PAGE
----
This is the debate raging within the Federal Reserve and beyond between the so-called inflation hawks and doves. Are we nearing full employment, and hence the higher inflation that always accompanies full employment? Not really, because wage growth is still stuck in the 2 percent range, and rising wages are the first sign of higher inflation and approaching full employment.
So why is there even a debate with almost no inflation? Because ultralow inflation helps the largest wealth and debt holders, and even a hint of increasing inflation devalues those interests.
Earnings in March did rise a higher-than-expected 0.3 percent but the year-on-year rate, as seen in the blue columns of the graph by Econoday, has been coming down, at a year-on-year 2.3 percent in March. This rate will have to accelerate to the 3 to 4 percent range before, as far as Federal Reserve policy makers are concerned, it will begin to lift overall prices.
"Total nonfarm payroll employment rose by 215,000 in March, and the unemployment rate was little changed at 5.0 percent, the U.S. Bureau of Labor Statistics reported last Friday. Employment increased in retail trade, construction, and health care. Job losses occurred in manufacturing and mining, only."
So are we even approaching full employment, the holy grail of most economists and the Fed's overriding mandate? This is even though the unemployment rate rose a notch to 5 percent from 4.9 percent. But it was because more Americans joined the labor force, the Labor Department said Friday. The size of the labor force has increased by 2 million people in the past five months, a clear sign that jobs are easier to find.
Those new workers and job seekers, particularly since last fall, pushed the so-called labor force participation rate up to 63 percent. That's the highest level in two years, reversing at least for now a sharp decline that kicked in after the onset of the Great Recession, said the Bureau of Labor Statistics.
This is a sign of progress towards fuller employment. The household survey measure of employment (that includes the self-employed) shows a very good 246,000 gain in March, it is just that the labor force increased by an even bigger 396,000. And the labor force has now increased by more than two million in the past five months alone. "This is a remarkable turnaround in terms of both its speed and magnitude," said Marketwatch's Jeff Bartash.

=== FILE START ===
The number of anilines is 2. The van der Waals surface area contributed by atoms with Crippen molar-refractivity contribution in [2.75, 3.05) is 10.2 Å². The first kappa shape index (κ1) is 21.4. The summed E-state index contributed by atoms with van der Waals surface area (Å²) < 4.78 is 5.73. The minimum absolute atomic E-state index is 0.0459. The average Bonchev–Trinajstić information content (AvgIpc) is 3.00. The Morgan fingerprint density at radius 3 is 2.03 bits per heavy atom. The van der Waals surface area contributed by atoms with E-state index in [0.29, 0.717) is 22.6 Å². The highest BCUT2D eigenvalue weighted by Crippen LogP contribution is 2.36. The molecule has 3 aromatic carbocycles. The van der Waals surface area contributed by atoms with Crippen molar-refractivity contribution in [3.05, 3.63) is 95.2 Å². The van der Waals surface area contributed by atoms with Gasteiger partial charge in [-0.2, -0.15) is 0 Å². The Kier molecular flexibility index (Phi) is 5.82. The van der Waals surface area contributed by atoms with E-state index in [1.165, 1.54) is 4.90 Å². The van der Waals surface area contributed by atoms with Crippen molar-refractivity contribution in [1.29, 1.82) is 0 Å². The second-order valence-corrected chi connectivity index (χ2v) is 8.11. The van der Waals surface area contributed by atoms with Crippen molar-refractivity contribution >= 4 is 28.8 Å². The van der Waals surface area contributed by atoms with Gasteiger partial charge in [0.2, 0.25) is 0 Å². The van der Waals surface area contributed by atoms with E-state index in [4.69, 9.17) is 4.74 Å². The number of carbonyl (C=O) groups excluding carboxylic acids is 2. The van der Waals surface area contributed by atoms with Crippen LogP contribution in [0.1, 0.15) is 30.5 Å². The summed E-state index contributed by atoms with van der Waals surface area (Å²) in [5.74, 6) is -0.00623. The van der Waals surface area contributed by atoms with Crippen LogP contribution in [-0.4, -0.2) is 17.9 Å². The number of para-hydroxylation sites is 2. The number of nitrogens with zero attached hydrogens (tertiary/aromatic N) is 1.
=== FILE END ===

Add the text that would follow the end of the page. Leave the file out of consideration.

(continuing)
And the manufacturing drop may be temporary as its component in the industrial production report posted a surprising 2 tenths growth in February, which came on top of January's 'stunning' gain of 0.5 percent.
In fact, the March just released ISM Manufacturing Report showed a big surge in ISM new orders, which is certain to shake up what has been a very downbeat outlook for the manufacturing sector, said Bradley J. Holcomb, CPSM, CPSD, chair of the Institute for Supply Management® (ISM®).
"Manufacturing registered growth in March for the first time since August 2015, as 12 of our 18 industries reported sector growth, and 13 of our 18 industries reported an increase in new orders in March," said Holcomb.
So what will full employment actually look like? Even In March, 1.7 million persons were marginally attached to the labor force, says the Labor Department, down by 335,000 from a year earlier. (The data are not seasonally adjusted.) These individuals were not in the labor force, wanted and were available for work, and had looked for a job sometime in the prior 12 months. They were not counted as unemployed because they had not searched for work in the 4 weeks preceding the survey.
But, the number of persons employed part time for economic reasons (also referred to as involuntary part-time workers) was about unchanged in March at 6.1 million and has shown little movement since November. These individuals, who would have preferred full-time employment, were working part-time because their hours had been cut back or because they were unable to find a full-time job.
So, yes, we are approaching full employment, but still not there. Our Fed Chairwoman Janet is right. Let's allow more of those part timers, and marginally attached folks to find work that can fully support them and their families before the Fed tightens the credit screws any further.